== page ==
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Remote work or in the office? Why the tide could turn again

The row about where and when we get our jobs done will rage for years. But a change could be on the way.
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Written by Steve Ranger, Editorial director, ZDNet on
Remote working from home. Freelancer workplace in kitchen with laptop, cup of coffee
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Remote, hybrid or just in the office: where and when we get our jobs done had become the biggest workplace debate of our times.

It's also a really good measure of the relative power of workers and bosses.

Right now, in many cases, the management are in a pretty weak position when it comes to office politics.

There are plenty of jobs out there for knowledge workers who aren't happy with how they are treated. And there is much truth to the adage that workers don't leave bad jobs they leave bad managers.

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The last two years has also taught many knowledge workers they can be efficient and have a better work-life balance with more remote working in their week, even if their micro-managing managers have struggled with the idea.

The hot job market and this enthusiasm for remote work has made it harder for companies to enforce their return-to-office mandates.

And, now, for anyone who joined a company in the last couple of years, some sort of remote or hybrid working is the only type of work they've ever known. Whether middle managers like it or not, hybrid and remote work is the new normal.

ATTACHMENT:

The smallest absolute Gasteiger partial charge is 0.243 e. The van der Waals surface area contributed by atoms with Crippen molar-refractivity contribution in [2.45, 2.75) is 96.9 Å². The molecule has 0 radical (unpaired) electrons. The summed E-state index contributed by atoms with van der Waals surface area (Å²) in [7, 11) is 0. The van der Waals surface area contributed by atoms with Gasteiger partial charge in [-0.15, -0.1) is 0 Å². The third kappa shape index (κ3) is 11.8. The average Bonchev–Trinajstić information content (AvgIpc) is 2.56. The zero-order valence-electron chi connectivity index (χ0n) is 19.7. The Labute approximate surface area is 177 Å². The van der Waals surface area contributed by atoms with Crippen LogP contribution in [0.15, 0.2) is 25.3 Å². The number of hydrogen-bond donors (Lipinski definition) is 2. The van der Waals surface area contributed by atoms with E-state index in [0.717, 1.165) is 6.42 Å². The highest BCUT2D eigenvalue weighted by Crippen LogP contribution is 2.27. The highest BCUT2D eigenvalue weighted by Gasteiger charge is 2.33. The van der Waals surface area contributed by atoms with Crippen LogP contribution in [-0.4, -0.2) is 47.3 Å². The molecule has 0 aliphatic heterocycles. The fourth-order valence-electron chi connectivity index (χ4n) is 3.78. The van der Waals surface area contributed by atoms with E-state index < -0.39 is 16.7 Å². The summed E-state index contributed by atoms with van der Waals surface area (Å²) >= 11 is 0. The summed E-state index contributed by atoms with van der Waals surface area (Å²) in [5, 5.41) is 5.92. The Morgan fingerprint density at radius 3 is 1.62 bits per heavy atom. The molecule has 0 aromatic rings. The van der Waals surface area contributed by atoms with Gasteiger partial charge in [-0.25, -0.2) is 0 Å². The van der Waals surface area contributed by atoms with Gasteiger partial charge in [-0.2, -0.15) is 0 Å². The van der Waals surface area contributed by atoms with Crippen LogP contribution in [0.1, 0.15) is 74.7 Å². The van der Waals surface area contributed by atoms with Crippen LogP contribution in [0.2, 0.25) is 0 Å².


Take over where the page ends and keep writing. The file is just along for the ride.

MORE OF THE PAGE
But that doesn't mean that things can't change again. And fast.

There's likely to be a testing time ahead, if as many indicators are suggesting, the economy starts to dip into difficult territory soon. 

That's the point at which the relative power of employers and employees may start to shift again. And it could be closer than many think.

There's some evidence that employers may already be offering fewer work from home jobs for developers, even in a strong market. Some bosses have even been issuing ultimatums to staff about getting back to the office or getting out. And while workers think they are personally great at working from home, they're not convinced about how hard their own colleagues are working.

Of course, there will be nuances to all of this. It could be that a worsening economic outlook convinces some organisations to downsize or get rid of their costly offices and switch to remote or hybrid working for everyone.

But it's perhaps more likely that bosses may feel that in a tougher economic climate they have a stronger bargaining position and can force staff back to the office – or else.

That could mean that for some companies the return-to-the-office plans that they reluctantly shelved will make a come-back.

Still, if managers really want people back in the office that's probably the wrong way to approach it.

Persuasion and explanation is a better policy. There are plenty of things that are better in the office, especially around building culture and innovation. And a good proportion of staff (particularly those at the earlier end of their career who can benefit from mentoring and networking) that can benefit from being around their peers.

Rather than waiting until they have the economic upper hand, bosses should explain why they think their plan is better - and back that up over time with evidence and data. That way they can build momentum behind their plans for office work, regardless of the economic outlook. Either way this is a debate that is going to run and run; expect twists and turns ahead.

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